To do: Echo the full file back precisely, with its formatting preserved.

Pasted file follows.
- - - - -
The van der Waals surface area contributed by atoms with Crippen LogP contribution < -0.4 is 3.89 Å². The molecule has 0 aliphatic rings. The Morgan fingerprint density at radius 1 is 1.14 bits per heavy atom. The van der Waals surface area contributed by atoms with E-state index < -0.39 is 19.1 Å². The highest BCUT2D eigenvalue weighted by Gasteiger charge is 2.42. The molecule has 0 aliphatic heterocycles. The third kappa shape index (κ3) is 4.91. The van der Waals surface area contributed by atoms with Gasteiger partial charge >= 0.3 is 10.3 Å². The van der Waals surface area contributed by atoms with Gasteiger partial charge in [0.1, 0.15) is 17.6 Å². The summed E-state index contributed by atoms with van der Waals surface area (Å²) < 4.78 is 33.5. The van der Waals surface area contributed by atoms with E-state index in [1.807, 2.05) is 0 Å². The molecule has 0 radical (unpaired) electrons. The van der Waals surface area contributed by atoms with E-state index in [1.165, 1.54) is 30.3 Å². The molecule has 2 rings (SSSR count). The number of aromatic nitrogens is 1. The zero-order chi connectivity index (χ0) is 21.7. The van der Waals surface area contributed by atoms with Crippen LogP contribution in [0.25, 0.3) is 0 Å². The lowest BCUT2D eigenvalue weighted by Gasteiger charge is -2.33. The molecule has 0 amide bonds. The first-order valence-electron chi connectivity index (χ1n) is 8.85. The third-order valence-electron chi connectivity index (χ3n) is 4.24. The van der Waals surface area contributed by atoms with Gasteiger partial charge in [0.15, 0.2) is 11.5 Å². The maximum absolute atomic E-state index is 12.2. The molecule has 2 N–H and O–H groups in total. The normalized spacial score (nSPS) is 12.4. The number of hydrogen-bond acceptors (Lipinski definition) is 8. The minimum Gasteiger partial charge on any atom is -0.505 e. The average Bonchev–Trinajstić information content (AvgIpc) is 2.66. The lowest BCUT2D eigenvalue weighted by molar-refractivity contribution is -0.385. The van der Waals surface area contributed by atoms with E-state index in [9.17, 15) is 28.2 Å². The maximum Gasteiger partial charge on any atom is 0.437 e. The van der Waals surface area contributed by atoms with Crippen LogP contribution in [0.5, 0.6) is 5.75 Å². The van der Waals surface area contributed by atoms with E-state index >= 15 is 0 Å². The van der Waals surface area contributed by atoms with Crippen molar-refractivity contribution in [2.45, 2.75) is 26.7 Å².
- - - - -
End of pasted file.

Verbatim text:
The van der Waals surface area contributed by atoms with Crippen LogP contribution < -0.4 is 3.89 Å². The molecule has 0 aliphatic rings. The Morgan fingerprint density at radius 1 is 1.14 bits per heavy atom. The van der Waals surface area contributed by atoms with E-state index < -0.39 is 19.1 Å². The highest BCUT2D eigenvalue weighted by Gasteiger charge is 2.42. The molecule has 0 aliphatic heterocycles. The third kappa shape index (κ3) is 4.91. The van der Waals surface area contributed by atoms with Gasteiger partial charge >= 0.3 is 10.3 Å². The van der Waals surface area contributed by atoms with Gasteiger partial charge in [0.1, 0.15) is 17.6 Å². The summed E-state index contributed by atoms with van der Waals surface area (Å²) < 4.78 is 33.5. The van der Waals surface area contributed by atoms with E-state index in [1.807, 2.05) is 0 Å². The molecule has 0 radical (unpaired) electrons. The van der Waals surface area contributed by atoms with E-state index in [1.165, 1.54) is 30.3 Å². The molecule has 2 rings (SSSR count). The number of aromatic nitrogens is 1. The zero-order chi connectivity index (χ0) is 21.7. The van der Waals surface area contributed by atoms with Crippen LogP contribution in [0.25, 0.3) is 0 Å². The lowest BCUT2D eigenvalue weighted by Gasteiger charge is -2.33. The molecule has 0 amide bonds. The first-order valence-electron chi connectivity index (χ1n) is 8.85. The third-order valence-electron chi connectivity index (χ3n) is 4.24. The van der Waals surface area contributed by atoms with Gasteiger partial charge in [0.15, 0.2) is 11.5 Å². The maximum absolute atomic E-state index is 12.2. The molecule has 2 N–H and O–H groups in total. The normalized spacial score (nSPS) is 12.4. The number of hydrogen-bond acceptors (Lipinski definition) is 8. The minimum Gasteiger partial charge on any atom is -0.505 e. The average Bonchev–Trinajstić information content (AvgIpc) is 2.66. The lowest BCUT2D eigenvalue weighted by molar-refractivity contribution is -0.385. The van der Waals surface area contributed by atoms with E-state index in [9.17, 15) is 28.2 Å². The maximum Gasteiger partial charge on any atom is 0.437 e. The van der Waals surface area contributed by atoms with Crippen LogP contribution in [0.5, 0.6) is 5.75 Å². The van der Waals surface area contributed by atoms with E-state index >= 15 is 0 Å². The van der Waals surface area contributed by atoms with Crippen molar-refractivity contribution in [2.45, 2.75) is 26.7 Å².